GetGo, Tesco’s first checkout-free store, has recently opened in Holborn where customers can buy products without having to scan items or go to a till. Weight sensors in the shelves work alongside an AI system that tracks a customer’s movement around the store and monitors the items they pick up using cameras. Users must download the Tesco app and scan in using a QR code; the bill is then automatically charged to their bank account when they leave. Tesco follows in the footsteps of Amazon, who opened its first till-free store in London earlier this year, and now have six outlets across the capital. Both Aldi and Morrisons are also in the process of trialling similar concepts with the aim of eventually opening their own checkout-free stores.
Supermarkets are not the only retailers realising the advantages that technology and AI can bring to the retail experience. In the fashion space, Zara, UNIQLO, and Nike have been using self-service technology for a number of years to create a smoother buying process for shoppers. Meanwhile, many luxury brands including Gucci, Chanel, and Dior have been using augmented reality to create immersive shopping experiences for their customers.
More recently, GAP has acquired a start-up called Context-Based 4 Casting Ltd, which uses AI and machine learning to increase sales through predictive analytics and demand sensing. This follows its acquisition of Drapr earlier this year, an e-commerce start-up which powers 3-D fit technology and virtual fitting rooms. Marks and Spencer also announced last month its investment in technology fund True to gain early access to new technology.
A report from Juniper Research forecasts that checkout-free stores and smart checkout tech will reach over $45 billion in global transactions by 2023, up from around $253 million in 2018. It also predicts that smart checkout apps will act as a gateway to other technologies such as augmented reality. However, this might not yet spell the beginning of the end for supervised stores. Juniper’s report also predicts that these figures will still represent only a small fraction of all retail transactions. Clearly though, retailers are becoming increasingly aware of the advantages that technology and AI can bring to the retail experience. In such a dynamic sector, remaining ahead of the tech game could be pivotal to their future success.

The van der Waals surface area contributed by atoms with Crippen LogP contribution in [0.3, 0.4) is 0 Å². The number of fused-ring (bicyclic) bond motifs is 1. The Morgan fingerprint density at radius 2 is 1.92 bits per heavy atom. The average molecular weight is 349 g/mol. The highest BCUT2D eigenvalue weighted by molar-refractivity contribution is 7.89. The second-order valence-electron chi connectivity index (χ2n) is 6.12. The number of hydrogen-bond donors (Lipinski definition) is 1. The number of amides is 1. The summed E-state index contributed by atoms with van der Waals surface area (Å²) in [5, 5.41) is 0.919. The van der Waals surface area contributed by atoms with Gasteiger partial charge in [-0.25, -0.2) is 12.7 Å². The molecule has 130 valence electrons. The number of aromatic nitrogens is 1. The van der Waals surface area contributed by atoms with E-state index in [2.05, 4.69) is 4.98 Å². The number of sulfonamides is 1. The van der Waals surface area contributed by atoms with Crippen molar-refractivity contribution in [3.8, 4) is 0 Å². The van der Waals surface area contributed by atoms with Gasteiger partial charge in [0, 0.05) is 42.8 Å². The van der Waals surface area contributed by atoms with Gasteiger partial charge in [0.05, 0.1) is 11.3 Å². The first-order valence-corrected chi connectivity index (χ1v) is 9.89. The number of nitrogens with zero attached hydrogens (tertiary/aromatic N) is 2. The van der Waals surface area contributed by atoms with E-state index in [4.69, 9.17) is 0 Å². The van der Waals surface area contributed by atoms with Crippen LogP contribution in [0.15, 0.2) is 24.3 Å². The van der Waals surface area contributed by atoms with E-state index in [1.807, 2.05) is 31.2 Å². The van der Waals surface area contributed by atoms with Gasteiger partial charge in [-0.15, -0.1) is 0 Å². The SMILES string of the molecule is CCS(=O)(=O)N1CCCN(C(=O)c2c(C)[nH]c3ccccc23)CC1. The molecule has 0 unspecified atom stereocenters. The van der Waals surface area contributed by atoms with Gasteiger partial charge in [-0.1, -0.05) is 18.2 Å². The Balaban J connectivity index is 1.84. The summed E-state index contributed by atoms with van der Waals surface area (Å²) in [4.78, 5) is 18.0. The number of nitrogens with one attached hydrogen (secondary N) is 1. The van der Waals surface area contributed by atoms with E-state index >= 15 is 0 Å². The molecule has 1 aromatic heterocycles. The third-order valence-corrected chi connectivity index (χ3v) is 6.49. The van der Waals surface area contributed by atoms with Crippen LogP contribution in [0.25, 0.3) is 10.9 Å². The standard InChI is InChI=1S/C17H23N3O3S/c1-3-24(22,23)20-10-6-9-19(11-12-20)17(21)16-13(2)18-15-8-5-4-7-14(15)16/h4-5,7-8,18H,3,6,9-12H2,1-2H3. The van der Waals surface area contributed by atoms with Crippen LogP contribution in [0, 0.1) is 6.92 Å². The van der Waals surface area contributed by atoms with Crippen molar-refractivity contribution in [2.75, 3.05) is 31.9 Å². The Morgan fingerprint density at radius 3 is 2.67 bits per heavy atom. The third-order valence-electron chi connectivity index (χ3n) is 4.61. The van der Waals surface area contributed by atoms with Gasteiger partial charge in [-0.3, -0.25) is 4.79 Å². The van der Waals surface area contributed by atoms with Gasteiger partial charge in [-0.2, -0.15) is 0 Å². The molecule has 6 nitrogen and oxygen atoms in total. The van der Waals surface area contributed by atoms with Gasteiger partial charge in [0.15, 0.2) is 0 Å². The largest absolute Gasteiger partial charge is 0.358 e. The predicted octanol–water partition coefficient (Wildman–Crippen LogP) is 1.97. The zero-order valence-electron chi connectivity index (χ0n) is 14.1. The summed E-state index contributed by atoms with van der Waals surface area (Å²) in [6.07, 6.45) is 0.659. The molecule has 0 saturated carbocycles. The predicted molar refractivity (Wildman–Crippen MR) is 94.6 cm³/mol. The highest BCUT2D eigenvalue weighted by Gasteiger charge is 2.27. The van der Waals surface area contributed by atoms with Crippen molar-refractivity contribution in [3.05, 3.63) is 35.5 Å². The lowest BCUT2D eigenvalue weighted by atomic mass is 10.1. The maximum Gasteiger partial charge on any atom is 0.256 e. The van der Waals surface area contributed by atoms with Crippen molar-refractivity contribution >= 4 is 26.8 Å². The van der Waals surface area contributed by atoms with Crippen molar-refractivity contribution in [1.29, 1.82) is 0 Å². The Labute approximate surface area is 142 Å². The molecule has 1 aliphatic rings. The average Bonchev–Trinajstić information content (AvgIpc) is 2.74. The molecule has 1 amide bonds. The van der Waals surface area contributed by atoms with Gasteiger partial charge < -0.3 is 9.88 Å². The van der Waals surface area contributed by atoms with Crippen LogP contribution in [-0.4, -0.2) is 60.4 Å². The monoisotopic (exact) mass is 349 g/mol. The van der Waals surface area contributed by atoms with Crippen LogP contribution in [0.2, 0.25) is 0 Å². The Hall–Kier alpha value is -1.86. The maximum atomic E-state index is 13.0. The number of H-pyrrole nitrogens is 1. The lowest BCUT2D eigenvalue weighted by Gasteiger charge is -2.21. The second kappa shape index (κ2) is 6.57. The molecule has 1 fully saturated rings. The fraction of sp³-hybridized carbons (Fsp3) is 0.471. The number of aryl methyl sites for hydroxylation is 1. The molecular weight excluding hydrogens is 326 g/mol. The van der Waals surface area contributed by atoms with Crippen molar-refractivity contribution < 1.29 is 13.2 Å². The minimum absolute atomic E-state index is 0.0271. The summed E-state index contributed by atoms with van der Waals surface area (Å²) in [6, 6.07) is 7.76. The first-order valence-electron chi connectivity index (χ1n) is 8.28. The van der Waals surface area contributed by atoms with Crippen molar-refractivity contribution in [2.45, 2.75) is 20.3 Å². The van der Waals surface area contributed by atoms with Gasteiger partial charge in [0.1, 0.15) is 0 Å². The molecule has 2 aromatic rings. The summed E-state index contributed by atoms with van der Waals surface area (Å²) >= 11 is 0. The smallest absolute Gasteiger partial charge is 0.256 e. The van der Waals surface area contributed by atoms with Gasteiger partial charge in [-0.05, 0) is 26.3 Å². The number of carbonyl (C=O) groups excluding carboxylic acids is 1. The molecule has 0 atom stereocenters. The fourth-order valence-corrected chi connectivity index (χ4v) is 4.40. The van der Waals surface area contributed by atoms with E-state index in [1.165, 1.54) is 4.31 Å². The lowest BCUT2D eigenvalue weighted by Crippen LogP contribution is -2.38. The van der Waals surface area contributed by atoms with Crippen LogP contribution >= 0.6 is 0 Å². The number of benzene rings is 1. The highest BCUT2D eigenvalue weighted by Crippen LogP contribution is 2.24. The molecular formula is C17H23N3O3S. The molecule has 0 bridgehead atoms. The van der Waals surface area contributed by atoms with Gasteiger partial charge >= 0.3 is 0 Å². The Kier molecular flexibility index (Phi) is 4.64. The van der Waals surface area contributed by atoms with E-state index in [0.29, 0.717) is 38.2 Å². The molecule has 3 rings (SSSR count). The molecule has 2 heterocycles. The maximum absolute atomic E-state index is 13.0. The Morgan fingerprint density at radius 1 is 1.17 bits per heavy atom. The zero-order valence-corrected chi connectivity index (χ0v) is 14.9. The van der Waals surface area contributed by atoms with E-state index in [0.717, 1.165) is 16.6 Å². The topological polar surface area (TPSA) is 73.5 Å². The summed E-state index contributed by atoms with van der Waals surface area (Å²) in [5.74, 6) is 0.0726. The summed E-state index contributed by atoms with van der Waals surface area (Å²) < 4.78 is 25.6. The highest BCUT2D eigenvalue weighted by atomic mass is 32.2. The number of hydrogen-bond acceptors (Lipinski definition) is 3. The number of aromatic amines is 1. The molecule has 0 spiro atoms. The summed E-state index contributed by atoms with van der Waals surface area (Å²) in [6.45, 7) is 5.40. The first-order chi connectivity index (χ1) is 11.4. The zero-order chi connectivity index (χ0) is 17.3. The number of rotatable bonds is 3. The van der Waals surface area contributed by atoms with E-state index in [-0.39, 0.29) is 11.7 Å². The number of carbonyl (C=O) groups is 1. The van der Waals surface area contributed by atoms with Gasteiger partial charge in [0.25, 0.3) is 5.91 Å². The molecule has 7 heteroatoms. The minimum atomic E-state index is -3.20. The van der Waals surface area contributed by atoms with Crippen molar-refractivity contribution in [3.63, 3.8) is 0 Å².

Retailers are expected to experience significant sales growth this year, with apparel and health and beauty expected to see growth of 10.7% and 6.8% respectively, and many major retailers expect online sales to continue to grow, albeit at a potentially slower rate.
Increased online sales bring with it the increased consumer demand for returns of unwanted purchases. Several businesses have identified a commercial opportunity in this space to assist customers in navigating the returns process. Happy Returns, for example, offer in-person returns for online purchases, granting customers either an immediate refund or exchange without a box or label, side-stepping the occasionally fraught returns process and potentially sizeable shipping fees.
Despite Pinterest being tipped recently to join Happy Returns and Paidy as the latest addition to the PayPal group, Paypal’s interest in the pin-board site appears to have cooled. The acquisition, reported to be in the region of $45 billion, seems to have collapsed.
On the topic of acquisitions, Swedish furniture giant Ikea has bought Topshop’s famous flagship store on Oxford Street. The store is expected to be somewhat different to traditional Ikea megastores, although 5,000 products are expected to be available for collection at the site, including the company’s famous meatballs.
Contrary to the fashion industry’s efforts towards sustainability (the focus of last month’s aggregator) ecommerce behemoth Alibaba has formed its own answer to the fast-fashion hype in a bid to compete with Chinese store Shein in the affordable fashion market.
In other fashion news, Rent the Runway surpassed its estimated $1.5 billion value on the first day of trading on the NASDAQ, hitting an initial high of over $1.7 billion at $23 a share. The share price has since receded following the initial surge to settle at around $16 a share.